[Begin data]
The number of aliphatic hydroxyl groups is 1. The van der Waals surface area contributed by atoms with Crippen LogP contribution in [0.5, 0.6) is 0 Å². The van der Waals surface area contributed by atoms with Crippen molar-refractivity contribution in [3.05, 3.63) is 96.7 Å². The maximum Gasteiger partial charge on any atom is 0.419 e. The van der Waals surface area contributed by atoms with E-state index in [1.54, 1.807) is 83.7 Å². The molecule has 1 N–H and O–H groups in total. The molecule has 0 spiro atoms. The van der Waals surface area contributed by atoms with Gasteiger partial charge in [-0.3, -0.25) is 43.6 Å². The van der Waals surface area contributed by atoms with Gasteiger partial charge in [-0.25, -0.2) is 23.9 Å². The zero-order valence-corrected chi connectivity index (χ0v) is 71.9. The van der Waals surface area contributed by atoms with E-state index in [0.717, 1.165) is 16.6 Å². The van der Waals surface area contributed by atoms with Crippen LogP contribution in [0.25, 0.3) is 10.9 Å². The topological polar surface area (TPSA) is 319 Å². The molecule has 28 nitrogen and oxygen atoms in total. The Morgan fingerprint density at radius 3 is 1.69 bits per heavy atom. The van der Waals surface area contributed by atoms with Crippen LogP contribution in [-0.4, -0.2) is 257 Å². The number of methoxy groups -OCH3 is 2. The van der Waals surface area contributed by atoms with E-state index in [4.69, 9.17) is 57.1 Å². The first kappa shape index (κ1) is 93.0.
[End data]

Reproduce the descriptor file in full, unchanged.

The number of aliphatic hydroxyl groups is 1. The van der Waals surface area contributed by atoms with Crippen LogP contribution in [0.5, 0.6) is 0 Å². The van der Waals surface area contributed by atoms with Crippen molar-refractivity contribution in [3.05, 3.63) is 96.7 Å². The maximum Gasteiger partial charge on any atom is 0.419 e. The van der Waals surface area contributed by atoms with E-state index in [1.54, 1.807) is 83.7 Å². The molecule has 1 N–H and O–H groups in total. The molecule has 0 spiro atoms. The van der Waals surface area contributed by atoms with Gasteiger partial charge in [-0.3, -0.25) is 43.6 Å². The van der Waals surface area contributed by atoms with Gasteiger partial charge in [-0.25, -0.2) is 23.9 Å². The zero-order valence-corrected chi connectivity index (χ0v) is 71.9. The van der Waals surface area contributed by atoms with E-state index in [0.717, 1.165) is 16.6 Å². The van der Waals surface area contributed by atoms with Crippen LogP contribution in [0.25, 0.3) is 10.9 Å². The topological polar surface area (TPSA) is 319 Å². The molecule has 28 nitrogen and oxygen atoms in total. The Morgan fingerprint density at radius 3 is 1.69 bits per heavy atom. The van der Waals surface area contributed by atoms with Crippen LogP contribution in [-0.4, -0.2) is 257 Å². The number of methoxy groups -OCH3 is 2. The van der Waals surface area contributed by atoms with E-state index in [4.69, 9.17) is 57.1 Å². The first kappa shape index (κ1) is 93.0.